Girl Scouts teach tolerance, accept transgender children
Reporter: Jessica Chapin
TUCSON (KGUN9- TV) - The story of a 7-year-old Denver boy who wanted to join the Girl Scouts is resonating nation-wide, and sparking a lot of reaction from KGUN9 viewers.
It was the topic of the day on Wednesday's Good Morning Tucson, and received more than one hundred comments on the station's facebook page.
When 7-year-old Bobby Montoya asked to join the troop, the leader originally said no. Then, Girl Scouts of Colorado released a statement, saying, "Our requests for support of transgender kids have grown, and Girl Scouts of Colorado is working to best support these children..."
In Tucson, Wingspan program coordinator Kristi Smith says they have programs available for transgender youth to help cope with issues like bullying.
"Questioning of one's gender identity or sexual orientation has started happening much earlier in life," said Smith, "and I feel like a lot of that has to do with creating spaces where that sort of talk or that language can be explored."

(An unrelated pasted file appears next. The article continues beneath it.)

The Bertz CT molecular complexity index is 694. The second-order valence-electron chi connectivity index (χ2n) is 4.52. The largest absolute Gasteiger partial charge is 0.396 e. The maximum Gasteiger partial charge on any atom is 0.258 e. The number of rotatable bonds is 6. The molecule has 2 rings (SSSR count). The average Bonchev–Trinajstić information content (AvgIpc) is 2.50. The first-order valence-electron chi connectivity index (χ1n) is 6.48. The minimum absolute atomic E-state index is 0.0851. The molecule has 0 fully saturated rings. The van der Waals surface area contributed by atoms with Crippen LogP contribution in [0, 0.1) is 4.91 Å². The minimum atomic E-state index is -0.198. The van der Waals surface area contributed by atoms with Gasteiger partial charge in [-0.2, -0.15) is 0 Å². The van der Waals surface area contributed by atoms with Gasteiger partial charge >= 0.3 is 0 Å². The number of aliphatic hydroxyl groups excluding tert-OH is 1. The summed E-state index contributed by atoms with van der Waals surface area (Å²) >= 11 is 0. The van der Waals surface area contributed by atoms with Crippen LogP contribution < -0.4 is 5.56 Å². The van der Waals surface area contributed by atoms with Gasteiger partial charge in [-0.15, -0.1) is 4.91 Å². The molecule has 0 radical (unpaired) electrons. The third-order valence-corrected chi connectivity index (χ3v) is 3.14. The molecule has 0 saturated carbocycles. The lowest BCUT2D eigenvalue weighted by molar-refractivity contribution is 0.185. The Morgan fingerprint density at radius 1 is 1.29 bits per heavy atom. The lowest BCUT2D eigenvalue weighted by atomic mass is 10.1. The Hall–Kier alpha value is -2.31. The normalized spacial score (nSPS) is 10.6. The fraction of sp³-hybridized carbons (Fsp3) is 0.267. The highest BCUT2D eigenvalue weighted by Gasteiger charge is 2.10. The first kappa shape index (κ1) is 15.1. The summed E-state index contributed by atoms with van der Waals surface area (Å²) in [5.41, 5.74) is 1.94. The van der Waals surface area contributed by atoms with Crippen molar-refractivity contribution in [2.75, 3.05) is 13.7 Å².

Smith says Tucson Girl Scout troops are just as inclusive. Organizations like Wingspan and the Southern Arizona's LGBT Alliance is helping coordinate an anti-bullying picnic with girl scouts November 5.
"They are completely inclusive and supportive of any identity so that's really cool," said Smith.
But, some say children like Bobby Montoya are too young to know who they are. 9 On Your Side's Jessica Chapin went to child psychiatrist Sandy Stein to find out more.
"Gender identity is a key developmental part of early childhood and the majority of youth have a core gender identity by the age of two and a half or three," she said. But, there is no way for anyone else to make any final determination about someone being transgender.
"There's no gene, there's no study, there's no test," she said.
Montoya's mother says her son started requesting to play with dolls and wear girls' clothing when he was about two years old.
"It's very common to see a lot of back and forth in stereotypical play especially in those early pre-school years," said Stein.
Stein also says parents' roles in gender identity are also important, no matter which identity a child relates with.
"I think the first thing is a parent always needs to communicate with their child and the parent always needs to support their child," said Stein.
Wingspan also has resources for parents of transgender children, including their support group, Trans-Parent.
Wingspan will also be hosting events November 14-20 to celebrate Transgender Awareness Week.